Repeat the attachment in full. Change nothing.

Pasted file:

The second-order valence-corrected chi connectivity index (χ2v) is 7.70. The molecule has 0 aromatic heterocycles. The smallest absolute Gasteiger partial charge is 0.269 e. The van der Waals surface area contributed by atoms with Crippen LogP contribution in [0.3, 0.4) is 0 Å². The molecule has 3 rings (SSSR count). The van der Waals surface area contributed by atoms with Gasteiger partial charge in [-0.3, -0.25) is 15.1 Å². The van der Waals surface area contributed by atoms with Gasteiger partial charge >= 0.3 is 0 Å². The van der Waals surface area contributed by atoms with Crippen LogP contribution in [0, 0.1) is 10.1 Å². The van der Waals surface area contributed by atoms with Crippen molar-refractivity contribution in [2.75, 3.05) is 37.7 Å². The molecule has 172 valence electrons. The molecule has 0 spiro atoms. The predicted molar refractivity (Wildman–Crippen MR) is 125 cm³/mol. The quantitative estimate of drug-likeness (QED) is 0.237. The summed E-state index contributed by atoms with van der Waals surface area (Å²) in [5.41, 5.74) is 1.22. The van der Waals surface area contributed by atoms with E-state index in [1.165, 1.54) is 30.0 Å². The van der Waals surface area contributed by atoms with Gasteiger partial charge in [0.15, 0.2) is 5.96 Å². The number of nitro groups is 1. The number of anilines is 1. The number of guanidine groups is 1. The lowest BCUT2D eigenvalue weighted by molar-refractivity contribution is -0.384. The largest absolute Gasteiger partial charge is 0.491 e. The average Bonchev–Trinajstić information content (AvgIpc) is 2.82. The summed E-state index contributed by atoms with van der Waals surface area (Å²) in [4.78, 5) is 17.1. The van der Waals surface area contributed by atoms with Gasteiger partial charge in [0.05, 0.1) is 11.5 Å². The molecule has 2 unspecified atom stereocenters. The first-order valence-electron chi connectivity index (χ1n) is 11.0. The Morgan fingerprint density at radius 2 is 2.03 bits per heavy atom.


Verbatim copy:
The second-order valence-corrected chi connectivity index (χ2v) is 7.70. The molecule has 0 aromatic heterocycles. The smallest absolute Gasteiger partial charge is 0.269 e. The van der Waals surface area contributed by atoms with Crippen LogP contribution in [0.3, 0.4) is 0 Å². The molecule has 3 rings (SSSR count). The van der Waals surface area contributed by atoms with Gasteiger partial charge in [-0.3, -0.25) is 15.1 Å². The van der Waals surface area contributed by atoms with Gasteiger partial charge >= 0.3 is 0 Å². The van der Waals surface area contributed by atoms with Crippen LogP contribution in [0, 0.1) is 10.1 Å². The van der Waals surface area contributed by atoms with Crippen molar-refractivity contribution in [2.75, 3.05) is 37.7 Å². The molecule has 172 valence electrons. The molecule has 0 spiro atoms. The predicted molar refractivity (Wildman–Crippen MR) is 125 cm³/mol. The quantitative estimate of drug-likeness (QED) is 0.237. The summed E-state index contributed by atoms with van der Waals surface area (Å²) in [5.41, 5.74) is 1.22. The van der Waals surface area contributed by atoms with E-state index in [1.165, 1.54) is 30.0 Å². The van der Waals surface area contributed by atoms with Gasteiger partial charge in [0.15, 0.2) is 5.96 Å². The number of nitro groups is 1. The number of anilines is 1. The number of guanidine groups is 1. The lowest BCUT2D eigenvalue weighted by molar-refractivity contribution is -0.384. The largest absolute Gasteiger partial charge is 0.491 e. The average Bonchev–Trinajstić information content (AvgIpc) is 2.82. The summed E-state index contributed by atoms with van der Waals surface area (Å²) in [4.78, 5) is 17.1. The van der Waals surface area contributed by atoms with Gasteiger partial charge in [0.05, 0.1) is 11.5 Å². The molecule has 2 unspecified atom stereocenters. The first-order valence-electron chi connectivity index (χ1n) is 11.0. The Morgan fingerprint density at radius 2 is 2.03 bits per heavy atom.